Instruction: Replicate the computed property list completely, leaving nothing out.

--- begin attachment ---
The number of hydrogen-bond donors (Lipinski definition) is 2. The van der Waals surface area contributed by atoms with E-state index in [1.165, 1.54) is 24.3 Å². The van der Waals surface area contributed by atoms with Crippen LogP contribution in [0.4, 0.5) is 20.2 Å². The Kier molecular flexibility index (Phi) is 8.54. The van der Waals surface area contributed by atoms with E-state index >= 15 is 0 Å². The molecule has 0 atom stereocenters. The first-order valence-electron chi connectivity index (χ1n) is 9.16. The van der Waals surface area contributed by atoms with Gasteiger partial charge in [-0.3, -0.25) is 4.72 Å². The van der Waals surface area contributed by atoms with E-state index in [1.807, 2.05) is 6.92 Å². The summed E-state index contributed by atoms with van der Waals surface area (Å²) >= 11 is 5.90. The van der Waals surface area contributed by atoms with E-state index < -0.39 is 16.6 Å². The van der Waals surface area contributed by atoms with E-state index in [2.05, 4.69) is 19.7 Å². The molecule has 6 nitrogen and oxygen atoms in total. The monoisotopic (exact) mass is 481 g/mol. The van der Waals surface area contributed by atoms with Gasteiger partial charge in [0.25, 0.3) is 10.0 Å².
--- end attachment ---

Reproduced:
The number of hydrogen-bond donors (Lipinski definition) is 2. The van der Waals surface area contributed by atoms with E-state index in [1.165, 1.54) is 24.3 Å². The van der Waals surface area contributed by atoms with Crippen LogP contribution in [0.4, 0.5) is 20.2 Å². The Kier molecular flexibility index (Phi) is 8.54. The van der Waals surface area contributed by atoms with E-state index >= 15 is 0 Å². The molecule has 0 atom stereocenters. The first-order valence-electron chi connectivity index (χ1n) is 9.16. The van der Waals surface area contributed by atoms with Gasteiger partial charge in [-0.3, -0.25) is 4.72 Å². The van der Waals surface area contributed by atoms with E-state index in [1.807, 2.05) is 6.92 Å². The summed E-state index contributed by atoms with van der Waals surface area (Å²) >= 11 is 5.90. The van der Waals surface area contributed by atoms with E-state index < -0.39 is 16.6 Å². The van der Waals surface area contributed by atoms with E-state index in [2.05, 4.69) is 19.7 Å². The molecule has 6 nitrogen and oxygen atoms in total. The monoisotopic (exact) mass is 481 g/mol. The van der Waals surface area contributed by atoms with Gasteiger partial charge in [0.25, 0.3) is 10.0 Å².